The web-based survey was created based on existing instruments (Environmental Defense Fund 2008) and on a focus group discussion with PHNAs of Ohio local public health departments (n = 6).
Most respondents were PHNAs, female, and white, had worked in public health for [greater than or equal to] 5 years, held a baccalaureate degree or higher, and worked in a county public health department (Table 1).
PHNAs identified fewer (4.8 [+ or -] 3.7) health-related impacts of climate change than did PHNs (6.6 [+ or -] 3-9; F = 4.7, p = 0.03).
Overall, PHNs and PHNAs view the environment as under threat by human activities.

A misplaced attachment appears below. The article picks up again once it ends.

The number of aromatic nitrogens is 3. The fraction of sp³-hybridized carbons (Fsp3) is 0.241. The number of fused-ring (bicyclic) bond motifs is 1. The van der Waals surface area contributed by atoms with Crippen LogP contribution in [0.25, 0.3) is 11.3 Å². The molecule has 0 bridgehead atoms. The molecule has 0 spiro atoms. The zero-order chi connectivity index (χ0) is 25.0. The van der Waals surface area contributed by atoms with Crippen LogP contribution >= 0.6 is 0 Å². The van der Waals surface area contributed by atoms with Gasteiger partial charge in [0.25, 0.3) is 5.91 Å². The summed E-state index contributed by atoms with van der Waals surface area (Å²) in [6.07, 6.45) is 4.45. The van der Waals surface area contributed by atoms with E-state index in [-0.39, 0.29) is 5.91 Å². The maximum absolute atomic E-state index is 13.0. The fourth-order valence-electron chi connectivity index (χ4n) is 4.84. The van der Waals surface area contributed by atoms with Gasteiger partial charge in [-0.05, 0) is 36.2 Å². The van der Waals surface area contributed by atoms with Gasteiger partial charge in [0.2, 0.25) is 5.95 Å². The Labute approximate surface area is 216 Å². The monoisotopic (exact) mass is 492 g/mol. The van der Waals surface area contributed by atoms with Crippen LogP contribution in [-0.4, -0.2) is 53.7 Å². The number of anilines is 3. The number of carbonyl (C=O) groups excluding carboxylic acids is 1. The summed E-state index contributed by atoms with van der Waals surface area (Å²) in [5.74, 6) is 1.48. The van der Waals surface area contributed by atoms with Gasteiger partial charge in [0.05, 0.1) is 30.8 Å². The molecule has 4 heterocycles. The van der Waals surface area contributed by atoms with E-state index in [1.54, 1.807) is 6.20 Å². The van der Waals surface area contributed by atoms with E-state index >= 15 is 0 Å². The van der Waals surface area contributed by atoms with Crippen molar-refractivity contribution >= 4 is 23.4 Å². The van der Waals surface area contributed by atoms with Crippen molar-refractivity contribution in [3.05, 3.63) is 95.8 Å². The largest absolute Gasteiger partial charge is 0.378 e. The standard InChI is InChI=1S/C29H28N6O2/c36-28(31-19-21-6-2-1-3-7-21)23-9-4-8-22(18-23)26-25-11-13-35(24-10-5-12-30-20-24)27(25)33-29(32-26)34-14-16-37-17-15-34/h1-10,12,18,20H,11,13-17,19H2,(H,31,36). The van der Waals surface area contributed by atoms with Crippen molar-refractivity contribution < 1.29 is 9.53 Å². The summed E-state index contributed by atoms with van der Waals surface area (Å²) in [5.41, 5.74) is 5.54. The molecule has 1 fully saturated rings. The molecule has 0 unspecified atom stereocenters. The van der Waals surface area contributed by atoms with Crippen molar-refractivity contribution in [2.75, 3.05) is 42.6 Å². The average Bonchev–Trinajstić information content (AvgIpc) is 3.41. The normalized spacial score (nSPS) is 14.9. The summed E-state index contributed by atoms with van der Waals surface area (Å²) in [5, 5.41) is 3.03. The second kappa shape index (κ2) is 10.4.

Compared with PHNAs, more PHNs in our study identified flood-related displacement, disruption of health care services during extreme weather events, and cold-related illnesses as health-related impacts of climate change.
Although this response rate is less than other surveys of PHNAs (52-68%) (Cole et al.
Finally, although the survey instrument was developed with input from a focus group with PHNAs, was based on another existing tool, and was reviewed by several public health colleagues, there was no formal pilot testing of the instrument.